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Mayo Clin Proc. 2001 Nov;76(11):1137-43.

Early recognition and treatment of glucose abnormalities to prevent type 2 diabetes mellitus and coronary heart disease.

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  • 1Division of Preventive and Occupational Medicine and Internal Medicine, Mayo Clinic, Rochester, Minn 55905, USA.

Abstract

Striking parallels exist in both risk and protective factors between coronary heart disease and type 2 diabetes mellitus. Patients with insulin resistance are more likely to develop diabetes and coronary heart disease. Better treatment of diabetes may result in less coronary heart disease, although this has not yet been established. Reliance on fasting glucose determinations alone will overlook a substantial number of patients at risk for diabetes and subsequent coronary heart disease. Measurement of glycosylated hemoglobin should be a routine part of screening for patients at risk for diabetes. Patients with glycosylated hemoglobin levels in the high-normal range should be treated more aggressively with diet, exercise, and medication because evidence is good that diabetes can be prevented (or its onset delayed). Patients with borderline elevations of low-density lipoprotein cholesterol concentrations and with high-normal glycosylated hemoglobin levels should be considered for statin therapy, and patients with hypertension with high-normal glycosylated hemoglobin levels should be treated with angiotensin-converting enzyme inhibitors as first-line agents. Studies to determine whether metformin is useful in this population are ongoing.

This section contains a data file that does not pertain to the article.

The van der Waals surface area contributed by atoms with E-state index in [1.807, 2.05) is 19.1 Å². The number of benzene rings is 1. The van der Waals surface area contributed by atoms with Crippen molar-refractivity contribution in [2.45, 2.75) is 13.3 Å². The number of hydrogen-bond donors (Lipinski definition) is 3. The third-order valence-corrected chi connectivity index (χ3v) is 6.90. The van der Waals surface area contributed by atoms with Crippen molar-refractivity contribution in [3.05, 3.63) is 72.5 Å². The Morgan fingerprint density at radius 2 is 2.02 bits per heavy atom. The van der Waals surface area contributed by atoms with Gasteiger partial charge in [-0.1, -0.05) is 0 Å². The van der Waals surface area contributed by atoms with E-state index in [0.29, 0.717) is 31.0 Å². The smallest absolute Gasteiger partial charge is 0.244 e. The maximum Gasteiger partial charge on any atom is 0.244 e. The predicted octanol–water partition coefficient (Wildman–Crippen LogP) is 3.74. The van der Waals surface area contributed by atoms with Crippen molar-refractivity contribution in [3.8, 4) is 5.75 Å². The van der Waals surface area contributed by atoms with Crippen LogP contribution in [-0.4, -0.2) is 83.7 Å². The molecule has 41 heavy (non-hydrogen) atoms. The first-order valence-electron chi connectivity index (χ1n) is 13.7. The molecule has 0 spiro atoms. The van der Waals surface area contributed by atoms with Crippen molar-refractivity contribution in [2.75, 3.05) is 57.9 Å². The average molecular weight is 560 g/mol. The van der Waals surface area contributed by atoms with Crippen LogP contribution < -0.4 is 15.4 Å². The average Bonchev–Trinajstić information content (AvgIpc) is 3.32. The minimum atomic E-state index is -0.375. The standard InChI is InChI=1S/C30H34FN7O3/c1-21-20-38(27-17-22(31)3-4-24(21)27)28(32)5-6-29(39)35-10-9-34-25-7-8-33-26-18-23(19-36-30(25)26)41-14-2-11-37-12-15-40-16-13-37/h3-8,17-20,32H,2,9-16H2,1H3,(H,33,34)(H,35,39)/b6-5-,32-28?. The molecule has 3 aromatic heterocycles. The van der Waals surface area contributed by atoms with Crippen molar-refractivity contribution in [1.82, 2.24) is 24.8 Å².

[PubMed - indexed for MEDLINE]
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